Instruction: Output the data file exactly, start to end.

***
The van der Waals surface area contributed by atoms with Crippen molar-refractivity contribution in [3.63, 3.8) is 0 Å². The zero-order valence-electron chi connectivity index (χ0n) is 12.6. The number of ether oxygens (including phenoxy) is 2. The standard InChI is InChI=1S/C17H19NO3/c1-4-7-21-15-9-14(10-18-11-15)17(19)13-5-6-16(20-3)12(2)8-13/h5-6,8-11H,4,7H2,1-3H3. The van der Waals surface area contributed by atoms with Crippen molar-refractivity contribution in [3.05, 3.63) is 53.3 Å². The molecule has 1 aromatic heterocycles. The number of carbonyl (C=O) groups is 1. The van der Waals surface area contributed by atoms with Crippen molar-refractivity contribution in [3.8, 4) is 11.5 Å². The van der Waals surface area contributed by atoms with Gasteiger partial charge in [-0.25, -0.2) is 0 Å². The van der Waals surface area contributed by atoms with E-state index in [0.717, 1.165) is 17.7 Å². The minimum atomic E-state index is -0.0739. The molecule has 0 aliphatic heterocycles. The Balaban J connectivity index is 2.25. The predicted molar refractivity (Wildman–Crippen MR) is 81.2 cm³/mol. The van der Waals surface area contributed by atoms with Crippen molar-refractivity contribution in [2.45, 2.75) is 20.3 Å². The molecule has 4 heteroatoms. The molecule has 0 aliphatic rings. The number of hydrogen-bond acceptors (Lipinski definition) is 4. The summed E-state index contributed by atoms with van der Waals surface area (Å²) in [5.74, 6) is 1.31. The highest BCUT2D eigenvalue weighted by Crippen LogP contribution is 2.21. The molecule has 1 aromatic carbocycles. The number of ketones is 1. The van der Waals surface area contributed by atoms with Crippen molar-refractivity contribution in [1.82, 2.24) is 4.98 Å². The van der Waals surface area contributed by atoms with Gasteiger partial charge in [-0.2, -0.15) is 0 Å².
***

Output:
The van der Waals surface area contributed by atoms with Crippen molar-refractivity contribution in [3.63, 3.8) is 0 Å². The zero-order valence-electron chi connectivity index (χ0n) is 12.6. The number of ether oxygens (including phenoxy) is 2. The standard InChI is InChI=1S/C17H19NO3/c1-4-7-21-15-9-14(10-18-11-15)17(19)13-5-6-16(20-3)12(2)8-13/h5-6,8-11H,4,7H2,1-3H3. The van der Waals surface area contributed by atoms with Crippen molar-refractivity contribution in [3.05, 3.63) is 53.3 Å². The molecule has 1 aromatic heterocycles. The number of carbonyl (C=O) groups is 1. The van der Waals surface area contributed by atoms with Crippen molar-refractivity contribution in [3.8, 4) is 11.5 Å². The van der Waals surface area contributed by atoms with Gasteiger partial charge in [-0.25, -0.2) is 0 Å². The van der Waals surface area contributed by atoms with E-state index in [0.717, 1.165) is 17.7 Å². The minimum atomic E-state index is -0.0739. The molecule has 0 aliphatic heterocycles. The Balaban J connectivity index is 2.25. The predicted molar refractivity (Wildman–Crippen MR) is 81.2 cm³/mol. The van der Waals surface area contributed by atoms with Crippen molar-refractivity contribution in [2.45, 2.75) is 20.3 Å². The molecule has 4 heteroatoms. The molecule has 0 aliphatic rings. The number of hydrogen-bond acceptors (Lipinski definition) is 4. The summed E-state index contributed by atoms with van der Waals surface area (Å²) in [5.74, 6) is 1.31. The highest BCUT2D eigenvalue weighted by Crippen LogP contribution is 2.21. The molecule has 1 aromatic carbocycles. The number of ketones is 1. The van der Waals surface area contributed by atoms with Crippen molar-refractivity contribution in [1.82, 2.24) is 4.98 Å². The van der Waals surface area contributed by atoms with Gasteiger partial charge in [-0.2, -0.15) is 0 Å².